More than 12 years later, he’s still the same when he writes:

For now, please do NOT install this change.

I will talk with ThisDude about this, off the list, to find out more about the situation.

He still thinks himself entitled to make things go, begin or end. He still thinks he will find out what to do solely on his own after consulting people privately.

So although he values his freedom and values freedom in general, working with him, even in a very distant way, is just a matter of subordination. He’d make a credible science-fiction character: distopian guru, the Pied Piper of MIT.

Pied_piper

Apt-get this /scratch (apt/steam cache, exim greylist, owncloud, tumblr daily post, etc)

 

I conveniently use, since more than 10 years, one debian package to distribute over different computers some scripts, notably all the ones published here and on github (except rawdog and pxe setup – but that could change). While it’s practical for me, it’s not for anyone else since the package content is overly random.

Someone using the apt/steam cache as described on this blog can easily end up with out-of-date scripts – unless he fetch updates from git directly.

I decided to split this big package into multiples and improve the conffiles so they are more or less zeroconf.

The result is:

  • -keyring: Keyring used to signed packages along with repository set-up
  • -utils-cache-apt: APT downloads cache setup
  • -utils-cache-steam: Steam downloads cache setup
  • -utils-cloud: Owncloud setup and apps
  • -utils-exim: Exim greylist, bogofilter and spamassassin setup
  • -utils-torrent: Manage transmission via NFS/Samba
  • -utils-tumblr: Automated image post on tumblr
  • -utils-webmail: Roundcube setup and plugins
  • and some others packages that these depends on.

 

The easiest way to get anything is to first install the keyring package and then directly apt-get:

  	# wget http://apt.attique.org/stalag13-keyring.deb
	# dpkg -i stalag13-keyring.deb
	# apt-get update
	# apt-get install stalag13-...

 

Improving Qualys SSL server test results regarding Poodle attack and SHA1

Fancy being in the Qualys list of worst recent server tested for SSL? Got a T rating (A being the target)  mainly it’s due to the fact that I’m using self-signed certificates (no need to certify my authenticity toward myself), otherwise I’d get a C.

I fixed the following issues so now I get a A (ignoring self-signed):

It’s a good practice to get servers tested every now and then.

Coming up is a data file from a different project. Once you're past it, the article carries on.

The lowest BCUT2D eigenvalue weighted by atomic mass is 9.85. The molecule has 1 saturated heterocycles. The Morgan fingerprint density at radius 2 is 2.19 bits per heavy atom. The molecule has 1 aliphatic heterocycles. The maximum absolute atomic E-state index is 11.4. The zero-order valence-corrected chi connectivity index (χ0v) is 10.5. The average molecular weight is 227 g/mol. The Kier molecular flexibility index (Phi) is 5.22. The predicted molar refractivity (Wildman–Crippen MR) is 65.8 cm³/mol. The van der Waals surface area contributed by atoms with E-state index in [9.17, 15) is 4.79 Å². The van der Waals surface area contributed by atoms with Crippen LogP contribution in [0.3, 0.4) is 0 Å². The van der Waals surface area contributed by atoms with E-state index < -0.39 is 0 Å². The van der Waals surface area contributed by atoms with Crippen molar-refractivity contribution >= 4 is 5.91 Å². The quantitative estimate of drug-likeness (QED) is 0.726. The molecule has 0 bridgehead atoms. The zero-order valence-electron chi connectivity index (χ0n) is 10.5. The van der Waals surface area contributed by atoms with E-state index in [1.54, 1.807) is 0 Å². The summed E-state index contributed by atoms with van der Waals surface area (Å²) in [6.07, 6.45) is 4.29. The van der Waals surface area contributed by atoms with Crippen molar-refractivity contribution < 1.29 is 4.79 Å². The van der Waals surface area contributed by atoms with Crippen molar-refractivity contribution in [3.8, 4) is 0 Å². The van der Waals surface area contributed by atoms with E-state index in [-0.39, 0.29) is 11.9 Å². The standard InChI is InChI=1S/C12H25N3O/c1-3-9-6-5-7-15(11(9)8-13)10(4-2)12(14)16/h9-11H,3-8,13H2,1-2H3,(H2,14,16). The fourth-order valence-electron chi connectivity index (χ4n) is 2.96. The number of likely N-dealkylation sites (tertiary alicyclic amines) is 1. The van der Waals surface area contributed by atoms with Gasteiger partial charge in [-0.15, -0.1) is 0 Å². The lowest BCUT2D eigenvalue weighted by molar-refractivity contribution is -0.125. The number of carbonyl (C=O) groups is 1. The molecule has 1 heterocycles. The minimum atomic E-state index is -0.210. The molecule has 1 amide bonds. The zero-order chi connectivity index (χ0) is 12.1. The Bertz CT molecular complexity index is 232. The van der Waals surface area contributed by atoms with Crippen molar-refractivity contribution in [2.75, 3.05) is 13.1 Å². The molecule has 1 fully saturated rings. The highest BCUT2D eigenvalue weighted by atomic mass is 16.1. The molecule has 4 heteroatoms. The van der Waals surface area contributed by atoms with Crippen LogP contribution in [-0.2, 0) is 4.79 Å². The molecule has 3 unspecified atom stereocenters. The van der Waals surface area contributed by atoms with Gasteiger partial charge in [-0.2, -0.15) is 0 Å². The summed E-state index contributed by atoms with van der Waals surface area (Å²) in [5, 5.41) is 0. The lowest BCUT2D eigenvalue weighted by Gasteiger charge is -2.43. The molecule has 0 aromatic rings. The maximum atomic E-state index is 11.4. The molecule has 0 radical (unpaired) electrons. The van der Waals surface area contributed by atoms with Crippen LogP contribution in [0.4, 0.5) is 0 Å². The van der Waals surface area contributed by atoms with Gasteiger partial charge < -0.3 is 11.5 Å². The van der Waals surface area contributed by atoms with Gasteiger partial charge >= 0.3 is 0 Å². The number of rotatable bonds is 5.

March 31th, Karen Sandler: “Financially the (GNOME) Foundation is in good shape”

I wanted to post his as a side note. But that’s a bit too much.

I dropped GNOME years ago. Back in the days when they dropped tons of cash on people creating shitty confusing companies like Eazel and HelixCode. I said Nautilus would never amount to anything and it never did. I said Miguel de Icaza was taking a very questionable path and he ended writing proprietary software. If it werent so sad, it would be kind of funny to see that nothing changed since then. Their Foundation is going more or less bankrupt while their financial reports shows that, for instance in 2012, they spent 1/4 of their resources to the pet project of their “executive director” Karen Sandler, some sexist bullshit called “Women’s Outreach” (I’m waiting for the “Black’s Outreach”, etc).

You don’t know who is Karen Sandler? Typical GNOME character. That’s just someone that never achieved anything related to computing but has been selected to be some sort of speaker nonetheless. I’m not saying only people that produced something that actually serve or served a purpose are entitled to speak. But to put people in position of “director”/whatever, at some point, there should be some knowledge, abilities, even just ideas, that makes the person stand out to be entitled to represent or lead the others.

So what could she speak of? About bad management?

More like, on GNOME.org “Announcing her departure, Karen said: “Working as the GNOME Foundation Executive Director has been one of the highlights of my career.” She also spoke of the achievements during her time as Executive Director: “I’ve helped to recruit two new advisory board members… and we have run the last three years in the black. We’ve held some successful funding campaigns, particularly around privacy. We have a mind-blowingly fantastic Board of Directors, and the Engagement team is doing amazing work. The GNOME.Asia team is strong, and we’ve got an influx of people, more so than I’ve seen in some time.”” 

Typical GNOME bullshit? Indeed: pompous titles, bragging, claiming. “Successful funding campaings”? Seriously? “Amazing work”. “Mind blowing”. It’s sad for the few GNOME developers that are worth it, because the main thing is a fucking joke.  It’s just empty words, no damn facts that matter that are even slightly true.

Not convinced? Too harsh maybe? Keep on reading. On her blog you’ll get her statement. The one quoted on GNOME.org.

“I think I have made some important contributions to the project while I have been Executive Director. I’ve helped to recruit two new advisory board members, and we recently received a one time donation of considerable size (the donor did not want to be identified). Financially the Foundation is in good shape, and we have run the last three years in the black. We’ve held some successful funding campaigns, particularly around privacy and accessibility. We have a mind-blowingly fantastic Board of Directors, and the Engagement team is doing amazing work. The GNOME.Asia team is strong, and we’ve got an influx of people, more so than I’ve seen in some time.
I hope that I have helped us to get in touch with our values during my time as ED, and I think that GNOME is more aware of its guiding mission than ever before.”

Yes, you can skip the fact that she consider recruiting advisory board members as an achievement (!!!). It seems that she thinks that a Foundation should focus on itself and not on the project it is derived of, seems that she does not even for a second mention anything that the software project GNOME would benefit of directly.

GNOME.org quoted her putting three dots and skipping “Financially the Foundation is in good shape”, and this just one week before we’re told they are definitely not.

She’s right one one thing though: now GNOME is definitely “more aware of its guiding mission than ever before”, since they are forced to cut on all unnessary expenses like the one she promoted.

I’m not sure to understand why someone smart as Bradley Kuhn recruited her at the Software Freedom Conservancy.